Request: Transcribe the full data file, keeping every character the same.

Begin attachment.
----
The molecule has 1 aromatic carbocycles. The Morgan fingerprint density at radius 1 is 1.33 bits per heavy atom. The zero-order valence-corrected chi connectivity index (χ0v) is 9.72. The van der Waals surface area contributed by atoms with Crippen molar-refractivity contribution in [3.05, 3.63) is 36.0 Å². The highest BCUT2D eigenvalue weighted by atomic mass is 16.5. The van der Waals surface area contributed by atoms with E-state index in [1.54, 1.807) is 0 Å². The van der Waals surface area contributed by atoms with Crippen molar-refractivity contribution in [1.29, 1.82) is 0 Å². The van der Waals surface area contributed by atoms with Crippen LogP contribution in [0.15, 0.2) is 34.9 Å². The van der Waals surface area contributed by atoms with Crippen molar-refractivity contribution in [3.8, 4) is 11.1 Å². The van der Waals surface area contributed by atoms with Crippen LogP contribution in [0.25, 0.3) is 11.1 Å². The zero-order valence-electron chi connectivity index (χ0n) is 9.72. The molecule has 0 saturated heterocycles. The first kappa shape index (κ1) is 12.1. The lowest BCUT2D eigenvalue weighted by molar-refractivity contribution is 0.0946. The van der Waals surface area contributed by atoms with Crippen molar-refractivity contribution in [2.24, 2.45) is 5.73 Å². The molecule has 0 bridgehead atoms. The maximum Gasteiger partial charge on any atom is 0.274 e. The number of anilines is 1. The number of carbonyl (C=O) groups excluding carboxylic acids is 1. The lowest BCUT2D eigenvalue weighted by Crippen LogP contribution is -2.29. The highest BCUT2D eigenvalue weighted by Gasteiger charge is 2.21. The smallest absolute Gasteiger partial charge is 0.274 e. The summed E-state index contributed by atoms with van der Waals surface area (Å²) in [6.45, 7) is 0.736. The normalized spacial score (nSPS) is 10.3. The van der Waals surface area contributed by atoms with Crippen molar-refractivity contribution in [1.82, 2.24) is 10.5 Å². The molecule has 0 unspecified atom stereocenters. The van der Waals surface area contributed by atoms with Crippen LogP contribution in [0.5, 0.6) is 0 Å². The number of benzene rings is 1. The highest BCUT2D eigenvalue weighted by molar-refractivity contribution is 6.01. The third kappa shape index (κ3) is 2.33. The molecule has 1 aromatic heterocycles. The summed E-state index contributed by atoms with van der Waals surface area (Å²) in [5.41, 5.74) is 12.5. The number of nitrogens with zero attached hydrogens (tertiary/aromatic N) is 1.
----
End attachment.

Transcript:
The molecule has 1 aromatic carbocycles. The Morgan fingerprint density at radius 1 is 1.33 bits per heavy atom. The zero-order valence-corrected chi connectivity index (χ0v) is 9.72. The van der Waals surface area contributed by atoms with Crippen molar-refractivity contribution in [3.05, 3.63) is 36.0 Å². The highest BCUT2D eigenvalue weighted by atomic mass is 16.5. The van der Waals surface area contributed by atoms with E-state index in [1.54, 1.807) is 0 Å². The van der Waals surface area contributed by atoms with Crippen molar-refractivity contribution in [1.29, 1.82) is 0 Å². The van der Waals surface area contributed by atoms with Crippen LogP contribution in [0.15, 0.2) is 34.9 Å². The van der Waals surface area contributed by atoms with Crippen molar-refractivity contribution in [3.8, 4) is 11.1 Å². The van der Waals surface area contributed by atoms with Crippen LogP contribution in [0.25, 0.3) is 11.1 Å². The zero-order valence-electron chi connectivity index (χ0n) is 9.72. The molecule has 0 saturated heterocycles. The first kappa shape index (κ1) is 12.1. The lowest BCUT2D eigenvalue weighted by molar-refractivity contribution is 0.0946. The van der Waals surface area contributed by atoms with Crippen molar-refractivity contribution in [2.24, 2.45) is 5.73 Å². The molecule has 0 bridgehead atoms. The maximum Gasteiger partial charge on any atom is 0.274 e. The number of anilines is 1. The number of carbonyl (C=O) groups excluding carboxylic acids is 1. The lowest BCUT2D eigenvalue weighted by Crippen LogP contribution is -2.29. The highest BCUT2D eigenvalue weighted by Gasteiger charge is 2.21. The smallest absolute Gasteiger partial charge is 0.274 e. The summed E-state index contributed by atoms with van der Waals surface area (Å²) in [6.45, 7) is 0.736. The normalized spacial score (nSPS) is 10.3. The van der Waals surface area contributed by atoms with Crippen molar-refractivity contribution in [1.82, 2.24) is 10.5 Å². The molecule has 0 unspecified atom stereocenters. The van der Waals surface area contributed by atoms with Crippen LogP contribution in [0.5, 0.6) is 0 Å². The number of benzene rings is 1. The highest BCUT2D eigenvalue weighted by molar-refractivity contribution is 6.01. The third kappa shape index (κ3) is 2.33. The molecule has 1 aromatic heterocycles. The summed E-state index contributed by atoms with van der Waals surface area (Å²) in [5.41, 5.74) is 12.5. The number of nitrogens with zero attached hydrogens (tertiary/aromatic N) is 1.